The young monk was not experienced in meeting this existential fear to his sense of self and so did not realise that this fear latches onto things, such as a thought that something dreadful is about to happen.
As he was sitting there in deepening quiet, a small spider walked into his field of vision. As a monk sits, he may look as if his eyes are closed but they are slitted and he can see out. This spider stopped in front of him and appeared to sit back on its haunches like it was doing a dance. The monk became fascinated by this antic and, as he became more engrossed, the tiny spider began to grow. This only increased his fascination which in turn caused the spider to grow further. As he watched the details of the spider’s body became increasingly visible. The abdomen swollen with venom, the articulated legs, the hairs on the outer shell and the fangs dripping poison. Eventually the spider was as big as the monk and then it grew bigger still. At this point, the monk’s fascination turned to terror! What would happen to him, those fangs dripping poison were coming to get him! It was at that moment that he was literally saved by the bell that rang to signal the end of meditation. The young monk was up and off his seat and he ran as fast as he could to his teacher. Breathless, sobbing and drenched in sweat he stammered out his story. The teacher listened carefully. The monk ended his account by reaching into his sleeve, where there is a pocket, and drew out a curved knife: “And even though I have taken a vow not to harm living beings, if it comes down to a fight between me and it then I will not be held responsible for my actions.”
The teacher could see that the young monk was quite beside himself and that no reason or explanation was going to get through to him. So, he bent down and picked up a piece of chalk that was lying on the ground. Giving it to the monk he said firmly: “Go back to your seat and sit down for the next period of meditation. That spider will come quickly to you again and will also grow in size as it did before. Just sit it out and when you can no longer bear it reach forward and draw a little chalk cross on the abdomen of the spider and then come straight to me.”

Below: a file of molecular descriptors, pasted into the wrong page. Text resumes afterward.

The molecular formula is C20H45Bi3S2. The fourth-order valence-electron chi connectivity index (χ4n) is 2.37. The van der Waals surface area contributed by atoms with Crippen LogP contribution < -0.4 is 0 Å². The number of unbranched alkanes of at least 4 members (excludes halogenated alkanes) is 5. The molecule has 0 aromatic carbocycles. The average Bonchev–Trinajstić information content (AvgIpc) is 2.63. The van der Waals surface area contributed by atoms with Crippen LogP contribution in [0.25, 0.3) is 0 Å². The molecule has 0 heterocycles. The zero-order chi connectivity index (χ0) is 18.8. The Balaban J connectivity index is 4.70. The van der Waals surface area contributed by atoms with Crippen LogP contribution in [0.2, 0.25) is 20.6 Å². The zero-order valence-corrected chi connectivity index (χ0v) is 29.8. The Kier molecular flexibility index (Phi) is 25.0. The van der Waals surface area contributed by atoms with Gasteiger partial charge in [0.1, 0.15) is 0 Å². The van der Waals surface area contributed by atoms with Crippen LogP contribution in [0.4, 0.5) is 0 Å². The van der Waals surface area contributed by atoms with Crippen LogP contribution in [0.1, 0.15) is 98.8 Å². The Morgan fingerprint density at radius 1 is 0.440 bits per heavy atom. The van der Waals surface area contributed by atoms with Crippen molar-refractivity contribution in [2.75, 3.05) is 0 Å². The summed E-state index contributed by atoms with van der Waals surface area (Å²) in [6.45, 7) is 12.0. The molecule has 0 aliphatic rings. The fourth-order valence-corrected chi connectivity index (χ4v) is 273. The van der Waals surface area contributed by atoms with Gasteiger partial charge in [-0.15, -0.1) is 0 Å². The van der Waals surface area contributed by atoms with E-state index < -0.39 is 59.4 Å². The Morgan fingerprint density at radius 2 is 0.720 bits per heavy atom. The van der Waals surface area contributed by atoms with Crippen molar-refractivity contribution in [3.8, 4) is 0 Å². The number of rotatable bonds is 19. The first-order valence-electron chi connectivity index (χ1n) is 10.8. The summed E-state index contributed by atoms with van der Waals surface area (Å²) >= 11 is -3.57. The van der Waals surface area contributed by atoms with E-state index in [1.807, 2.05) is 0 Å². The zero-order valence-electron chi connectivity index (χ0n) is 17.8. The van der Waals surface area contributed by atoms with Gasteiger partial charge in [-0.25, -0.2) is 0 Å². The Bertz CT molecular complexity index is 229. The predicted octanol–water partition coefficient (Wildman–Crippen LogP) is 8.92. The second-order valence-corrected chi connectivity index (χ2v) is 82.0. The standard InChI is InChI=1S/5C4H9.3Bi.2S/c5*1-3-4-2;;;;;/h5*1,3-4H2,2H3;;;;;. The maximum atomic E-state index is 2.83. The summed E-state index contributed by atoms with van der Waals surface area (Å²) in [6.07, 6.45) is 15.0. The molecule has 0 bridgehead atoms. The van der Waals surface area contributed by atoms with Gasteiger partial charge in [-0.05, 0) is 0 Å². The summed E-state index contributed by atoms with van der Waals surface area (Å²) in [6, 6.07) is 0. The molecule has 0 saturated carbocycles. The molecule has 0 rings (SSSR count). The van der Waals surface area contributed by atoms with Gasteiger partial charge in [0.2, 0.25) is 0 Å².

The monk did not really fancy going back to his seat, so frightened was he, but as he had been instructed to do so by his teacher, he would not dream of disobeying him. So, back he went and sat down. The bell for the start of the next period of meditation sounded and everyone became still. In moments the little spider appeared once more before the young monk and began to quickly grow. Once more, the monk could see those fangs dripping poison lowering towards him. When he could no longer stand the sight, with eyes now shut tight he reached forward and drew a chalk cross on the spider’s abdomen. Like a shot he was up and off his seat and he ran to his teacher. “I did it! I did it!” He exclaimed. His teacher nodded and replied: “Good, now lift up your robe.”
“What?” said the monk
“Lift up your robe.”
The monk lifted up his robe and there on his own abdomen was that little chalk cross.